Cosenza is one of the most highly populated provinces of Italy and occupies about 44% of the Calabrian region, basically the whole northern and central parts of the area. The landscape is unique and characterized by mountains, hills, plains and deep valleys bounded by the Busento and the Crathis rivers. Cosenza is one of the most ancient cities in Calabria and is situated on seven hills in the valley of Crati. The area in and around Cosenza exhibits signs of historic transitions since the prehistoric period with sites in the area attesting to human presence during those prehistoric times.
Important water travel routes have existed here since the Magna Graecia and Roman periods. In 204 BC, the region was conquered by the Romans, and became an important route along the Via Popilia, connecting Rome to Sicily. In the Middle Ages this land was conquered by the Byzantines, who brought economic benefits to the territory with the introduction of new agricultural techniques and architectural design. Byzantine influences are still present in the elegant architecture of the city, as well as the influences of the Normans, the Angevins, the Aragonese and the Spaniards, who all left their traces in the centuries that followed.
Due to its cultural past, it was known as the Athens of Italy and today it houses the largest university campus of the nation. The city of Cosenza is rich in art and culture and officially recognized as a “City of Art” in the Calabria region. Cosenza is also called the capital of the Bruzi. The Bruzi were an ancient population who lived in southern Italy and they settled in the area of land that lies between the woods of the Sila plateau and the Crati Rivers. They took economic and social control of these areas following the decline of the Greek dominance and, in the 4th. century BC, they attained independence forming their capital Cosenza, formerly called Cosentia.
The old city is characterized by steep and narrow alleys and, during the few last years, this area has experienced a renewed vibrancy. This section is one of the most beautiful and ancient city centers in Italy, where one can find historical buildings, manor houses, an urban plan, and a labyrinth of streets around the old buildings and churches that have existed for centuries.
The cultural activity of the city centers around theater and opera events held in the Rendano Theater, the historical Cinemateatro Italia and the Teatro Stabile d’Innovazione of Calabria. The Accademia Cosentina promotes culture, artists and scientists.The Brettii Museum, officially opened in 2009, in the 15th. century complex of St. Agostino and is located in the center of the city. The Museum of the Rimembranze and the Open-Air Museum Bilotti can also be found there.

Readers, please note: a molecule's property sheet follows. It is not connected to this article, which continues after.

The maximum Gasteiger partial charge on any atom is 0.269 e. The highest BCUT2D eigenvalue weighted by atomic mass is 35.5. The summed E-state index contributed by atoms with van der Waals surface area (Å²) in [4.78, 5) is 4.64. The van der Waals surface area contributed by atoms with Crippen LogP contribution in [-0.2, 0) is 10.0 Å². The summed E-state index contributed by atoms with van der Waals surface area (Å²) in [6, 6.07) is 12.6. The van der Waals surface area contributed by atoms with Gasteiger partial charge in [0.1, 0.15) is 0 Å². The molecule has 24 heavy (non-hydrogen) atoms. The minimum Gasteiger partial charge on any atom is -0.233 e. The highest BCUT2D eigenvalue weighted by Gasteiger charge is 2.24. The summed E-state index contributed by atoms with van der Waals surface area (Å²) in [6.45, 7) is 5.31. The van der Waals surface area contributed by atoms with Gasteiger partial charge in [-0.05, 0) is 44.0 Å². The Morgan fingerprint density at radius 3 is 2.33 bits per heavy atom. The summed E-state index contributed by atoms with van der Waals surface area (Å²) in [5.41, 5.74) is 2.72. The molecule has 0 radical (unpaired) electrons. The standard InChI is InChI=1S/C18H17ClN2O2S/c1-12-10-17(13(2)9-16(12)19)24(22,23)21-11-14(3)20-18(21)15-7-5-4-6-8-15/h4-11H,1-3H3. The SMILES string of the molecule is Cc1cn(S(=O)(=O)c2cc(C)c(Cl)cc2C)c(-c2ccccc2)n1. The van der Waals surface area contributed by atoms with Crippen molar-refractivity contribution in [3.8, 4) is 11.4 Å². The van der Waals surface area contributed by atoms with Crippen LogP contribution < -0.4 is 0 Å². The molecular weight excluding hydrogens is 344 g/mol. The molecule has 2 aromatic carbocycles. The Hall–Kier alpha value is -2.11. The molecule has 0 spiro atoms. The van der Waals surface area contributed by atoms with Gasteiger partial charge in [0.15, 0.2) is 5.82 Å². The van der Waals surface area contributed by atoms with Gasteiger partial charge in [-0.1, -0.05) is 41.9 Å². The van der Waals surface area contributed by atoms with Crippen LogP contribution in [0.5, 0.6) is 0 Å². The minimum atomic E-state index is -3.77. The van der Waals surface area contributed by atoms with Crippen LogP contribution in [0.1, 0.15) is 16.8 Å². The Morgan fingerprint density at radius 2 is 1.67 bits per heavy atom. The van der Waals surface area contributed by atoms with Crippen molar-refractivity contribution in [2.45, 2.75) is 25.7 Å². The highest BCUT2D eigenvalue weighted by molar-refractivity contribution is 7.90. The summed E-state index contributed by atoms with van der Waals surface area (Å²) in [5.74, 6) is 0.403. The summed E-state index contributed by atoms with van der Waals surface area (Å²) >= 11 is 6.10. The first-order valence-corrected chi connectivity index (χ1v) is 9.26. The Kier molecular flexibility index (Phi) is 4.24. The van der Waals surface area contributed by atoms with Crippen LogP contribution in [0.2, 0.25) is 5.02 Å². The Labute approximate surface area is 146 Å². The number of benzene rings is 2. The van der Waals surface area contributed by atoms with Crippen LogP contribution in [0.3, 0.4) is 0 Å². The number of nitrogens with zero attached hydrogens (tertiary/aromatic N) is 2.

The variety in the landscape here makes the province of Cosenza an ideal place for long outdoor excursions. The trekking routes will lead you to the discovery of small churches and a beautiful countryside that you can admire from charming wooden bridges. The flat, hilly areas are usually used for horse riding. Photography enthusiasts will draw plenty of inspiration for their picture taking. During wintertime, organized snowshoe excursions in the mountains are popular, while ski establishments can be found in the highest areas of the Sila Mountains.
The National Park of Pollino offers opportunities to practice rafting and canoeing, especially on the river Lao, among the canyons and gorges. During recent years, Nordic walking has become more widespread, as it is a gentle sport, suitable for everybody. Water parks can be found along the coast, like Odissea 2000, in Zolfara. The area is well equipped for water sports, from windsurfing to water skiing, as well as beach volleyball.
Inland, many fairs and festivals offer opportunities to taste local dishes and discover local traditions.The culinary specialties of Cosenza are based on local, simple foods. Such specialities, as the Cuddrurieddri, are salted doughnuts prepared for the Immacolata Feast or for Christmas time. The Turididdri are fried Christmas pastries covered with figs and honey, while the Scaliddre are sugar-glazed.
First courses offer fresh fusilli pasta with potatoes, sauteed potatoes, onions and peppers, broccoli with sausages, thick tagliatelle pasta with chickpeas and fresh pasta with mushrooms. Among the fish dishes, the most famous are fried cod and spaghetti with anchovies and breadcrumbs.